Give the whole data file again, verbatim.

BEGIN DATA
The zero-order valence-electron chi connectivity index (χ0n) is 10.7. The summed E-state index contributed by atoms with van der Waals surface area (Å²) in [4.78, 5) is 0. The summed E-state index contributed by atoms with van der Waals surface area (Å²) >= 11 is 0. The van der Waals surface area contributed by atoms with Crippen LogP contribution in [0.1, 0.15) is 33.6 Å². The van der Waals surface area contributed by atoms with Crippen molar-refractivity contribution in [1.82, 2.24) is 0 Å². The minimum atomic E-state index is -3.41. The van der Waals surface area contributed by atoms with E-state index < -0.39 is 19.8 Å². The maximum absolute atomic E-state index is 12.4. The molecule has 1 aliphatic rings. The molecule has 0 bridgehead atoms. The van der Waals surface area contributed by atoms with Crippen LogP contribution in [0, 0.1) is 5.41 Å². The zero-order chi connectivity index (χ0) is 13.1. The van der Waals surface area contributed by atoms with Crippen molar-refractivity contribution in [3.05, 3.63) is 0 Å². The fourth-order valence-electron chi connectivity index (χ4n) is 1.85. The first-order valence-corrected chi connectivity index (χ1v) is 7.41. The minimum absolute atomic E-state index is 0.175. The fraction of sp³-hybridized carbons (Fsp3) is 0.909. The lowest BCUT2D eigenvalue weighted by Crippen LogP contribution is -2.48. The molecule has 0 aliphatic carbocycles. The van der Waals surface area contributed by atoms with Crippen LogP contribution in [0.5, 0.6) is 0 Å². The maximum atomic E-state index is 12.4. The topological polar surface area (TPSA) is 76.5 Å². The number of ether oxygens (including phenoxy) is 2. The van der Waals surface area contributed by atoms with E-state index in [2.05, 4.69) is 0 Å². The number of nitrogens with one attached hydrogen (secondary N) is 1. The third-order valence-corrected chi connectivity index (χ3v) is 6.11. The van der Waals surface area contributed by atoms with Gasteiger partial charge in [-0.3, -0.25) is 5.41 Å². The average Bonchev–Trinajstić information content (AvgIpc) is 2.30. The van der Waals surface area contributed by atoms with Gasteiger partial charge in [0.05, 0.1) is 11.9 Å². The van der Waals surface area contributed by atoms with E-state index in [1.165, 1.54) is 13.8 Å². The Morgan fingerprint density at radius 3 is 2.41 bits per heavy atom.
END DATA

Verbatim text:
The zero-order valence-electron chi connectivity index (χ0n) is 10.7. The summed E-state index contributed by atoms with van der Waals surface area (Å²) in [4.78, 5) is 0. The summed E-state index contributed by atoms with van der Waals surface area (Å²) >= 11 is 0. The van der Waals surface area contributed by atoms with Crippen LogP contribution in [0.1, 0.15) is 33.6 Å². The van der Waals surface area contributed by atoms with Crippen molar-refractivity contribution in [1.82, 2.24) is 0 Å². The minimum atomic E-state index is -3.41. The van der Waals surface area contributed by atoms with E-state index < -0.39 is 19.8 Å². The maximum absolute atomic E-state index is 12.4. The molecule has 1 aliphatic rings. The molecule has 0 bridgehead atoms. The van der Waals surface area contributed by atoms with Crippen LogP contribution in [0, 0.1) is 5.41 Å². The zero-order chi connectivity index (χ0) is 13.1. The van der Waals surface area contributed by atoms with Crippen molar-refractivity contribution in [3.05, 3.63) is 0 Å². The fourth-order valence-electron chi connectivity index (χ4n) is 1.85. The first-order valence-corrected chi connectivity index (χ1v) is 7.41. The minimum absolute atomic E-state index is 0.175. The fraction of sp³-hybridized carbons (Fsp3) is 0.909. The lowest BCUT2D eigenvalue weighted by Crippen LogP contribution is -2.48. The molecule has 0 aliphatic carbocycles. The van der Waals surface area contributed by atoms with Crippen LogP contribution in [0.5, 0.6) is 0 Å². The maximum atomic E-state index is 12.4. The topological polar surface area (TPSA) is 76.5 Å². The number of ether oxygens (including phenoxy) is 2. The van der Waals surface area contributed by atoms with E-state index in [2.05, 4.69) is 0 Å². The number of nitrogens with one attached hydrogen (secondary N) is 1. The third-order valence-corrected chi connectivity index (χ3v) is 6.11. The van der Waals surface area contributed by atoms with Gasteiger partial charge in [-0.3, -0.25) is 5.41 Å². The average Bonchev–Trinajstić information content (AvgIpc) is 2.30. The van der Waals surface area contributed by atoms with Gasteiger partial charge in [0.05, 0.1) is 11.9 Å². The van der Waals surface area contributed by atoms with E-state index in [1.165, 1.54) is 13.8 Å². The Morgan fingerprint density at radius 3 is 2.41 bits per heavy atom.